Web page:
Finweek English Edition - - HOUSE VIEW - BY WAR­REN DICK

THE MAR­KET AP­PEARS so de­void of at­trac­tive prospects that when a com­pany with a rea­son­able growth pro­file and a solid fi­nan­cial po­si­tion re­ports good re­sults the share price t akes of f i nto the strato­sphere. This was the case for Cash­build: its op­er­a­tional up­date for the half-year end­ing De­cem­ber 2014 came on the 21 Jan­uary. By the ti me i nterim re­sults were re­leased on the 3 March, the share price had risen 26% to R226/share. (It is now at R242/share.)

The com­pany’s one neg­a­tive is it s ex­po­sure to the con­sumer cy­cle. But make no mis­take – this i s a n exce pt io n a l op e r a t o r. Rev­enue for the half year rose 12% to R4bn, with 6% com­ing from ex­ist­ing stores and 6% from new stores. Sell­ing in­fla­tion was just 3.4%, which meant both gross (22.94% to 23.73%), and op­er­at­ing profit mar­gins ( 5.38% to 6.3%) in­creased. HEPS rose by 32% to R7.97/share.

The com­pany’s busi­ness model − sell­ing build­ing sup­plies for cash − means it has a neg­a­tive cash cy­cle. So it gets paid by cus­tomers be­fore hav­ing to pay sup­pli­ers. The out­come i s cash gen­er­a­tion of gi­gan­tic pro­por­tions: R514m i n cash from op­er­at­ing ac­tiv­i­ties, less R100m spent on capex, l eaves R414m in net cash inflow in re­la­tion to de­clared earn­ings of R190m. No won­der there is no in­ter­est-bear­ing debt and over a bil­lion rand in cash on the bal­ance sheet.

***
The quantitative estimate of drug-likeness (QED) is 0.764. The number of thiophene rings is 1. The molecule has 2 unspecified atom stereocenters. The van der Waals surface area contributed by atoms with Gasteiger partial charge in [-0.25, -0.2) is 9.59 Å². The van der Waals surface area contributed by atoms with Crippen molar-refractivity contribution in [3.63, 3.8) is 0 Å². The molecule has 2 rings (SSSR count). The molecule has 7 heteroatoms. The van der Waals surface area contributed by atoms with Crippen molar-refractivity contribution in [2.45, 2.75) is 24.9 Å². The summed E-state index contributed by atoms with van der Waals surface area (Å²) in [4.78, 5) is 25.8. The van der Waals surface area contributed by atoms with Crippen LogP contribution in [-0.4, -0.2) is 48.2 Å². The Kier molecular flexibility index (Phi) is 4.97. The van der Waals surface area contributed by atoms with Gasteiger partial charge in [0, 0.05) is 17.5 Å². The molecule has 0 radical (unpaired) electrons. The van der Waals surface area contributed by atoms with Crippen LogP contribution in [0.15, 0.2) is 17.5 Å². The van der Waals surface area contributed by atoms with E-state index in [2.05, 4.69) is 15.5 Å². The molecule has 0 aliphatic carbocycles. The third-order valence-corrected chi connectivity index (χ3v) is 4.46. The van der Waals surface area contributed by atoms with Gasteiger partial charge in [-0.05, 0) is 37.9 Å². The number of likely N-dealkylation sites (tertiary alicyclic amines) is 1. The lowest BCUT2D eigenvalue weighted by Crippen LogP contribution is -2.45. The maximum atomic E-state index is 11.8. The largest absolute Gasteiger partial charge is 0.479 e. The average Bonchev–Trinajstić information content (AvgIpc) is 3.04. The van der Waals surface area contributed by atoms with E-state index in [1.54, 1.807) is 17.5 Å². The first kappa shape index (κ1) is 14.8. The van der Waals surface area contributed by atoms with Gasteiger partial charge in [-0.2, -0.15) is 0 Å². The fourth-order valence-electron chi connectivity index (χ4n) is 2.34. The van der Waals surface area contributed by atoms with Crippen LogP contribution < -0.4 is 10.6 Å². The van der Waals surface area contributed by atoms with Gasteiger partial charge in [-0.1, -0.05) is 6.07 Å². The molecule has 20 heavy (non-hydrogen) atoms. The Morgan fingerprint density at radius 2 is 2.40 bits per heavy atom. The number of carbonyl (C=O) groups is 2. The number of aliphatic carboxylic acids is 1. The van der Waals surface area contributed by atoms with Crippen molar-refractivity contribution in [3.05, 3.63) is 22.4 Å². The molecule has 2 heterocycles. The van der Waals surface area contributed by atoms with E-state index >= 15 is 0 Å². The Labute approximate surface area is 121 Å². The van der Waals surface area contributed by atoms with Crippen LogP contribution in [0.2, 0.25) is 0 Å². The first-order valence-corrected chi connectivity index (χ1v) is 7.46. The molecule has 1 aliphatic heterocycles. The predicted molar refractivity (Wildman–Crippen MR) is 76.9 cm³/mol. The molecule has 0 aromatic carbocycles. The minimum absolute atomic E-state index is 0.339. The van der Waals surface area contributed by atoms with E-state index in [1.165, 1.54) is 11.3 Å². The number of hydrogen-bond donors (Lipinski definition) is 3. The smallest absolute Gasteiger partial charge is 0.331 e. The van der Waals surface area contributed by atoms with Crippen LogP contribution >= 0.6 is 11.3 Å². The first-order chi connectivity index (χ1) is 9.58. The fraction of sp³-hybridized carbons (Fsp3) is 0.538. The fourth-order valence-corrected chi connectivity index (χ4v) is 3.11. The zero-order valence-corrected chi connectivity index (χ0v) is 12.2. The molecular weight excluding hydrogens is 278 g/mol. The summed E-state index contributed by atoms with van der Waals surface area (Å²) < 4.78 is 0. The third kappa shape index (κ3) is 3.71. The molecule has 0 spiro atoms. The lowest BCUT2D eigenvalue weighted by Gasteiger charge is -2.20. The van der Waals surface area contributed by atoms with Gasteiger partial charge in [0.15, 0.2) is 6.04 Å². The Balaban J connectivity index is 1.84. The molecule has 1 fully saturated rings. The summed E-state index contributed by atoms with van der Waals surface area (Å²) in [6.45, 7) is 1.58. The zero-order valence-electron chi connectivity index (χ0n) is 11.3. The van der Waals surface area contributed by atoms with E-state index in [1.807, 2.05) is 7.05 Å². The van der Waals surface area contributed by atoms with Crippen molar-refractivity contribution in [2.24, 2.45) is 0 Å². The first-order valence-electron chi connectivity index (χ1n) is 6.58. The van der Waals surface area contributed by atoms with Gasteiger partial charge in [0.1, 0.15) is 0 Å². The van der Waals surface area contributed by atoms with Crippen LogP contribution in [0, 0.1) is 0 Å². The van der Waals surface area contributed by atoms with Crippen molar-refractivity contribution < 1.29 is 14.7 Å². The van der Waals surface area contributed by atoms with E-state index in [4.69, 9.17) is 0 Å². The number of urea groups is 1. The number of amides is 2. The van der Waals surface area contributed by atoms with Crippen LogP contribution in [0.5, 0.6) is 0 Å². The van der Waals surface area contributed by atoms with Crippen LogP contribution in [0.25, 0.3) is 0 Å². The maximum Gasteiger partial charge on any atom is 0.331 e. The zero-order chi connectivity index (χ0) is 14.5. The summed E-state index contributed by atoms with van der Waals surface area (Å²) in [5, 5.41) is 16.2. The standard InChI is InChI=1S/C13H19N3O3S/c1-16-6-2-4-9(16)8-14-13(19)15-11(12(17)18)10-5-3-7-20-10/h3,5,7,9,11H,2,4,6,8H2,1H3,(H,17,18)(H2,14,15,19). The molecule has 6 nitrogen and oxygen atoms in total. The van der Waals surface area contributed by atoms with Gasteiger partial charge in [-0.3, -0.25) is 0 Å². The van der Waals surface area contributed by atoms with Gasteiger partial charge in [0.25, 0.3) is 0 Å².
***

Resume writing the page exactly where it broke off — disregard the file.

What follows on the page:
My anal­y­sis in­di­cates that firsthalf rev­enue tends to ac­count for 52%-53% of full-year rev­enue, if the last four years are any­thing to go by. In­terim HEPS tends to be more volatile, but has also been in the re­gion of 52% of full-year earn­ings. If we pro­ceed based on that ra­tio, then full-year HEPS should come in at R15.33/share, mean­ing that the com­pany is trad­ing on a for­ward price- to- earn­ings ra­tio of 1 5.7 times. With growth likely to be on the up­side, I’m pre­pared to take my chances: BUY!

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